For all of us at LabourList, and for everyone involved in the Labour Party, 2010 has been a mixed year, with each week bringing challenges and disappointments and opportunities anew.
This year, we believe LabourList has taken important steps to stabilise as an organisation, to increase our readership, and to improve and expand our content.
We have been conscious throughout that our role should be to support the party and its grassroots, particularly in an election year. That is what we have tried to do, and we are both proud that the site has continued to thrive.
During 2010, your articles on LabourList have attracted over 450,000 readers. Those readers have read some 2.7 million pages, returning on 1.3 million occasions.
And in this election year, we believe LabourList has provided a unique platform for Labour supporters to influence the party’s direction.
In January, we helped quash the coup that could have seriously dented party unity in the final months leading up to election, by publishing exclusive email threads between MPs and the coup’s organisers. Those emails proved that there was little hunger for division or a change of leadership within the party.
Later, we helped to ensure the Labour leadership election wasn’t carried out in a hurry, and that there was time for healthy debate. We lobbied for a longer window for nominations to be submitted, and for a wide and diverse field. Each night, we reported breaking news of which CLPs were giving supporting nominations to each candidate, providing a voice to party members that otherwise might’ve been lost. We provided a neutral space for supporters of each candidate to put forward their arguments. We commented day-by-day on the candidates’ progress. And at the end of it all, we analysed each of the campaigns’ strengths and weaknesses.
Our interviews this year featured each of the 5 leadership candidates, mayoral candidate (and now Baroness) Oona King; general election coordinator Douglas Alexander; an outgoing James Purnell; and even Tory Douglas Carswell.
Gaby Hinsliff guest edited the site for International Women’s Day, and the Co-operative party returned to take over around their conference in September.
We are both proud that our site has been established as the number one Labour blog this year. But more than that, as our “State of the Left Wing Blogosphere” shows, LabourList also sought to practise as we preached in 2010, shifting online activity away from mere comment and towards enabling real world activist activity that would support the Labour Party.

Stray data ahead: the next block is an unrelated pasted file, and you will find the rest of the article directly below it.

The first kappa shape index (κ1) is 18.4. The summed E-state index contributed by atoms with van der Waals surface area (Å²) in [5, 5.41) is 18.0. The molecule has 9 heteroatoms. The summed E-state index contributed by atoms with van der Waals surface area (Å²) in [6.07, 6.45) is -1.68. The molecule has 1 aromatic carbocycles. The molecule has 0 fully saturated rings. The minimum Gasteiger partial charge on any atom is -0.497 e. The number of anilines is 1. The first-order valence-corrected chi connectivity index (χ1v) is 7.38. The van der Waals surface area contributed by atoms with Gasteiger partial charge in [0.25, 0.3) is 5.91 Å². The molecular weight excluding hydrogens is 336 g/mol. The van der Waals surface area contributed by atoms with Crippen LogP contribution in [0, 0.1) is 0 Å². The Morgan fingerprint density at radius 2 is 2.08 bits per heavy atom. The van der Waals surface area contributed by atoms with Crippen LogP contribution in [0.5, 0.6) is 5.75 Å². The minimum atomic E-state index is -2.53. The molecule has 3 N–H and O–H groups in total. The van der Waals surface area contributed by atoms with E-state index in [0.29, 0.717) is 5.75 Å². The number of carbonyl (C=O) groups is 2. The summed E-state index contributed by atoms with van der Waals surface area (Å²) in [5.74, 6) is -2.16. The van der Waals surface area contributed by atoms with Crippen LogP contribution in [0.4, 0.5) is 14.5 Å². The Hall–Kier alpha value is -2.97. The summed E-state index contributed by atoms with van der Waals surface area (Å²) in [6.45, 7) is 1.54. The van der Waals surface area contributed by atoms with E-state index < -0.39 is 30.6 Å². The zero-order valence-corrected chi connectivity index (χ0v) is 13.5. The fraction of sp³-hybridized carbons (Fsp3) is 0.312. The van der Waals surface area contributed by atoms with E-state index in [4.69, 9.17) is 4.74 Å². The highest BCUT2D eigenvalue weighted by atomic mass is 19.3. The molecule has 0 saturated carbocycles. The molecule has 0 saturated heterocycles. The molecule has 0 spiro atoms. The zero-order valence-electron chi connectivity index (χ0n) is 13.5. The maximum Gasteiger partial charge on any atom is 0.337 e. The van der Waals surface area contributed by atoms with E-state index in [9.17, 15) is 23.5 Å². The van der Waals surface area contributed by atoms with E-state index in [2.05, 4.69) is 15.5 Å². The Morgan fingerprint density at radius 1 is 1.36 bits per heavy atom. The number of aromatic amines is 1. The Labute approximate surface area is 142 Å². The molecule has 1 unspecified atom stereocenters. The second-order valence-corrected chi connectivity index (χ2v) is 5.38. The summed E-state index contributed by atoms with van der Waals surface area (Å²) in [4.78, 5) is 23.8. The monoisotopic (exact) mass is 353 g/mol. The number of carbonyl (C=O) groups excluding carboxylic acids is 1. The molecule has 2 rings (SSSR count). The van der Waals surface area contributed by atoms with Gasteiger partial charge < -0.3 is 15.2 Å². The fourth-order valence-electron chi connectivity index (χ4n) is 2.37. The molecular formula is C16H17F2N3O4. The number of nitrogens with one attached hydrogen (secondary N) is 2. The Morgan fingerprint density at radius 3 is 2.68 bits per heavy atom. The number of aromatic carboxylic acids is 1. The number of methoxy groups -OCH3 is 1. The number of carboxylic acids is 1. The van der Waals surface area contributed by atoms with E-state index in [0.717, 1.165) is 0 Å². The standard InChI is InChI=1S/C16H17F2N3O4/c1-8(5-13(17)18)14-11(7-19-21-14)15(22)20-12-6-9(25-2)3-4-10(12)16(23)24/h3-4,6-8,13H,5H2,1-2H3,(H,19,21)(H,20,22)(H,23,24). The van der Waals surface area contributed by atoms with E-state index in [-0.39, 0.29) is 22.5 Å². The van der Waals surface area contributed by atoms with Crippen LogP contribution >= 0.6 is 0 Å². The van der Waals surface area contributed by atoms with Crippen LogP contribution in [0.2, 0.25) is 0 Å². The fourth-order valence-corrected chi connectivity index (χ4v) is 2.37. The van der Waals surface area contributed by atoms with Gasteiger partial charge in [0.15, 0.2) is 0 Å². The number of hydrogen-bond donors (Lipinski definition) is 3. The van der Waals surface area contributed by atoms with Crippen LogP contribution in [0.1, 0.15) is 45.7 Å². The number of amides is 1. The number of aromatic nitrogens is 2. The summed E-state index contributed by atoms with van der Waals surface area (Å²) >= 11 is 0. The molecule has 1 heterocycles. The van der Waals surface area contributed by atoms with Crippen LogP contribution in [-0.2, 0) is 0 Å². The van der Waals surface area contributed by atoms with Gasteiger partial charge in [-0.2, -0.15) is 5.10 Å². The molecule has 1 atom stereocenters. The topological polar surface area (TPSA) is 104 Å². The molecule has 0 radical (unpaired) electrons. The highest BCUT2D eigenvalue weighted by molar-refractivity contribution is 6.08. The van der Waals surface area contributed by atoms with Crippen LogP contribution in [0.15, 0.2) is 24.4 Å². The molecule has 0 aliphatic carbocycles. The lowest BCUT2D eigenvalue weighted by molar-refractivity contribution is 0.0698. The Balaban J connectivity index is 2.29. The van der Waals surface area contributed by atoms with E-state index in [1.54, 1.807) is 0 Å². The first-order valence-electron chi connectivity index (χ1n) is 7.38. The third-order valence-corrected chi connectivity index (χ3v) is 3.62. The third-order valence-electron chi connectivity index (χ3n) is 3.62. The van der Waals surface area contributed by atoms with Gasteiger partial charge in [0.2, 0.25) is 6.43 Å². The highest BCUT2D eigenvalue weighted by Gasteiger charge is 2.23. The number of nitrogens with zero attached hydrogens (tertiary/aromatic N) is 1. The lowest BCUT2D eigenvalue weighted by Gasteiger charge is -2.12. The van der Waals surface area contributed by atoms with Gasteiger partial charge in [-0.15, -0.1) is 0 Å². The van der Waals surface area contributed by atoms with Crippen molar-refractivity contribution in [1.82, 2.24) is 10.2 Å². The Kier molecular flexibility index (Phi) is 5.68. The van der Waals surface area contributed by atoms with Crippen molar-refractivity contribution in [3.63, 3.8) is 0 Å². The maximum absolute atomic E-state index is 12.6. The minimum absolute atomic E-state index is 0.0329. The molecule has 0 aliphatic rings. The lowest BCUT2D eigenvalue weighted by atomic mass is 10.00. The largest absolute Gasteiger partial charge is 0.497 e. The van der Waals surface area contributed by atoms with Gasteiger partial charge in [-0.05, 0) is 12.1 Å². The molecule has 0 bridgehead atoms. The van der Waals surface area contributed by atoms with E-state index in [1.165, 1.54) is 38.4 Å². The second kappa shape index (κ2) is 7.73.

So we are proud that the Labour Doorstep and Kev Peel and Grace Fletcher-Hackwood’s MobMonday featured heavily in the party’s election strategy; and that we hosted and co-hosted our first offline events this year.
Those events included a stall at the Fabian conference in January (at which we shifted the last of our popular “Change We Choose” t-shirts); three joint debate watch and campaigning parties during the short campaign in London and Manchester; and a Labour leadership debate in July. In the new year, we are helping to support another important new initiative, NetRootsUK.
Thank you to all out readers and contributors for your continued support. This site couldn’t exist without you.
Message from Alex:
In July, I stopped working on LabourList’s editorial side to enable me to concentrate exclusively on my work as Director of online communications and campaigns for Ed Miliband’s leadership campaign. I am naturally delighted that he won.
Up to this point, I have continued to support LabourList in its fundraising and with administrative duties. Now, however, I feel it is the right time to pass all responsibilities for LabourList on to Mark as editor, as I have now taken up a permanent post in the leader’s office, in communcations.
I’m grateful to all of LabourList’s supporters and readers and to everyone who has helped me to build this site over the last two years. Under Mark’s leadership, I know LabourList will continue to thrive and improve, and I will always visit the site in the mornings for my news and views on what the Labour party is doing, and where it is heading.
You can read Alex’s “State of the Left Wing Blogosphere” review for Total Politics online for the first time, here.